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Researchers at CRANN, the Science Foundation Ireland funded nanoscience institute based in Trinity College Dublin (TCD), have discovered a new material that could transform the quality, lifespan and efficiency of flat screen computers, televisions and other devices. The research team was led by Prof Igor Shvets, a CRANN Principal Investigator who has successfully launched and sold two spin out companies from TCD and who is involved in the Spirit of Ireland energy project. A patent application protecting the new material was filed by TCD.
Commenting on the research, Prof Igor Shvets said, "This is an exciting development with a range of applications and we are hopeful this initial research will attract commercial interest in order to explore its industrial use. The new material could lead to innovations such as window-integrated flat screens and to increase the efficiency of certain solar cells, thus significantly impacting on the take-up of solar cells, which can help us to reduce carbon emissions."
Commenting on the research, Dr. Diarmuid O'Brien, Executive Director of CRANN said, "Ireland is one of the leading countries in the world for nanoscience research, a discipline which is closely linked with technology improvements. We are working with leading companies such as Intel and HP in this sphere and helping them to improve their products using our innovative research methods. This new material could be of real significance to our industry partners. I look forward to seeing Professor Shvets and his team develop this research further and realising its commercial potential."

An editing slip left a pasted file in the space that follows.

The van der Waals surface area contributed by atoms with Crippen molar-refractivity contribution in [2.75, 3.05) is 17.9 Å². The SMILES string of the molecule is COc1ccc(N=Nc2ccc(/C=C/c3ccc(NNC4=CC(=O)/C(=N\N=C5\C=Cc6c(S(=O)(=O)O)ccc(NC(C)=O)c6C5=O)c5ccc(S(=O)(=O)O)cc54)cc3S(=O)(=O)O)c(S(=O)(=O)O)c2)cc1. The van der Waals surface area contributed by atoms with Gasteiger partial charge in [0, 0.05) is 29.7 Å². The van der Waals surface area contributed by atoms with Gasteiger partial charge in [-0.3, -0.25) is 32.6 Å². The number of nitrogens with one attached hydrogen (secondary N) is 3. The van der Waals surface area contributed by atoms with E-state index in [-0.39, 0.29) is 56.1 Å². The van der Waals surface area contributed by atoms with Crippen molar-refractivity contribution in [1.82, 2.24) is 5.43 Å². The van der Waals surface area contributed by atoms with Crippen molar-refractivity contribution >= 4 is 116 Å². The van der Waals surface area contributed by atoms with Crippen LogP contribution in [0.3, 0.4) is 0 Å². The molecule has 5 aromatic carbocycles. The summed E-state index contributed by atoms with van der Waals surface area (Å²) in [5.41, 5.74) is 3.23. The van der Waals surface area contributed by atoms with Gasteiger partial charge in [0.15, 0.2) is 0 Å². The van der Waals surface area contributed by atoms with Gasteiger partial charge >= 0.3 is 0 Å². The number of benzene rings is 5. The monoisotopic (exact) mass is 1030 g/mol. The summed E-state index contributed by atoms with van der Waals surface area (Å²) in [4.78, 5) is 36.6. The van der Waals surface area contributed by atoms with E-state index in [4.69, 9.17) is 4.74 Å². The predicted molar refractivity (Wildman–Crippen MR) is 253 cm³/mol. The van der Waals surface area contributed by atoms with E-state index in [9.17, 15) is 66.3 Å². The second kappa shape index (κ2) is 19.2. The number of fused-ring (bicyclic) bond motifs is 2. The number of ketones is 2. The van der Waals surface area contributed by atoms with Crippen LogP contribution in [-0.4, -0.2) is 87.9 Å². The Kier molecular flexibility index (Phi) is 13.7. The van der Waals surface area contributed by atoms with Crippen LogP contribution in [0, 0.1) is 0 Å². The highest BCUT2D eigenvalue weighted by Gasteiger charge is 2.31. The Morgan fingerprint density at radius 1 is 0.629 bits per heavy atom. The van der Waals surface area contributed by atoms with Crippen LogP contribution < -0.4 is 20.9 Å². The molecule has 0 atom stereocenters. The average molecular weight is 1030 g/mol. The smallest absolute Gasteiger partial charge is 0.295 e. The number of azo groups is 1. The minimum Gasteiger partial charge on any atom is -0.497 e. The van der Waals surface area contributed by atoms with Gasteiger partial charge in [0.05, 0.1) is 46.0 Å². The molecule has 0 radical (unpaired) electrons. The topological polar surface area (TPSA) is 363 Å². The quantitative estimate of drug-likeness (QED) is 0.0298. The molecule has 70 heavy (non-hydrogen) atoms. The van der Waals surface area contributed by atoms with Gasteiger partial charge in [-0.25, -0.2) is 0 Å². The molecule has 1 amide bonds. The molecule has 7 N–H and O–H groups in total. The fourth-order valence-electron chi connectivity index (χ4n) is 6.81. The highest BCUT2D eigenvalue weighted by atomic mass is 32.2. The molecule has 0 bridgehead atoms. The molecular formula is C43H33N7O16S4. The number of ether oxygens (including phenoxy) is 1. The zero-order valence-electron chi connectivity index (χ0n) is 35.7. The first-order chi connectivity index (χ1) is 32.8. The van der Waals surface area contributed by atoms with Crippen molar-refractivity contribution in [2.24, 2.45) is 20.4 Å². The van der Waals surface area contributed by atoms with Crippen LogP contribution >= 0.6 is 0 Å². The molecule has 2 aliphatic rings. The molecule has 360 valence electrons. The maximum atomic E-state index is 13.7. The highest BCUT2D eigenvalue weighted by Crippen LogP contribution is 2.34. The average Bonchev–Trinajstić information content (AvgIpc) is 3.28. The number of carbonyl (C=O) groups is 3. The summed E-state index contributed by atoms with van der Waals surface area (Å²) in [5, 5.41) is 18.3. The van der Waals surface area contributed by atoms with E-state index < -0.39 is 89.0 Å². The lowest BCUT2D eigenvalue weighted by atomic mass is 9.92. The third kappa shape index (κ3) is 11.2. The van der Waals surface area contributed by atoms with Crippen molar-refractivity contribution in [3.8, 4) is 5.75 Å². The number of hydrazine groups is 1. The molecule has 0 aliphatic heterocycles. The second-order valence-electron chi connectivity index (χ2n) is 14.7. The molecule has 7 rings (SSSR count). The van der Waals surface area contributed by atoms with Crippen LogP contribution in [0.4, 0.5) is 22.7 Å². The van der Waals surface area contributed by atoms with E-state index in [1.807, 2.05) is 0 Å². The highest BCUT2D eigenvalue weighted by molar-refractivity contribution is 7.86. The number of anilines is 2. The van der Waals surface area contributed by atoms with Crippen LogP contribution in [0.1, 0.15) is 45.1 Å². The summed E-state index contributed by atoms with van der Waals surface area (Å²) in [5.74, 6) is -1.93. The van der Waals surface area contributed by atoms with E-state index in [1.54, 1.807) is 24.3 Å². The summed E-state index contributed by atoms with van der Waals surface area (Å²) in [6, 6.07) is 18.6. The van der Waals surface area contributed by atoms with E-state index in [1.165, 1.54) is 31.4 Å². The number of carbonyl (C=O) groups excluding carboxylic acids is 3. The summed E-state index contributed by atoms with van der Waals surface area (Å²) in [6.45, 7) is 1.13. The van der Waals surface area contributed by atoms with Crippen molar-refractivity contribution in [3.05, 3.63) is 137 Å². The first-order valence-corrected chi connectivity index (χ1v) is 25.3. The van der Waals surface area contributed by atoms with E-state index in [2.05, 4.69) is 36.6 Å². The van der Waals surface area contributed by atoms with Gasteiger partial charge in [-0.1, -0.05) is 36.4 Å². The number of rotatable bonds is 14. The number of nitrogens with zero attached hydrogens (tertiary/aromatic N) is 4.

Devices that the new material could be used with such as solar cells, flat screen TVs, computer monitors, LEDs all utilise materials that can conduct electricity and at the same time are see-through. These devices currently use transparent conducting oxides, which are a good compromise between electrical conductivity and optical transparency. They all have one fundamental limitation: they all conduct electricity through the movement of electrons. Such materials are referred to as n-type transparent conducting oxides. Electricity can also be conducted through as p-type materials. Modern day electronics make use of n-type and p-type materials. The lack of good quality p-type transparent conducting oxides, however, led the research team to develop a new material - a p-type transparent conducting oxide.
Professor Shvets' research was recently published in the international science publication, Applied Physics Letters.
*"Magnesium, nitrogen codoped Cr2O3: A p-type transparent conducting oxide", E. Arca, K. Fleischer, I. V. Shvets, Applied Physics Letters 99, 111910 (2011).
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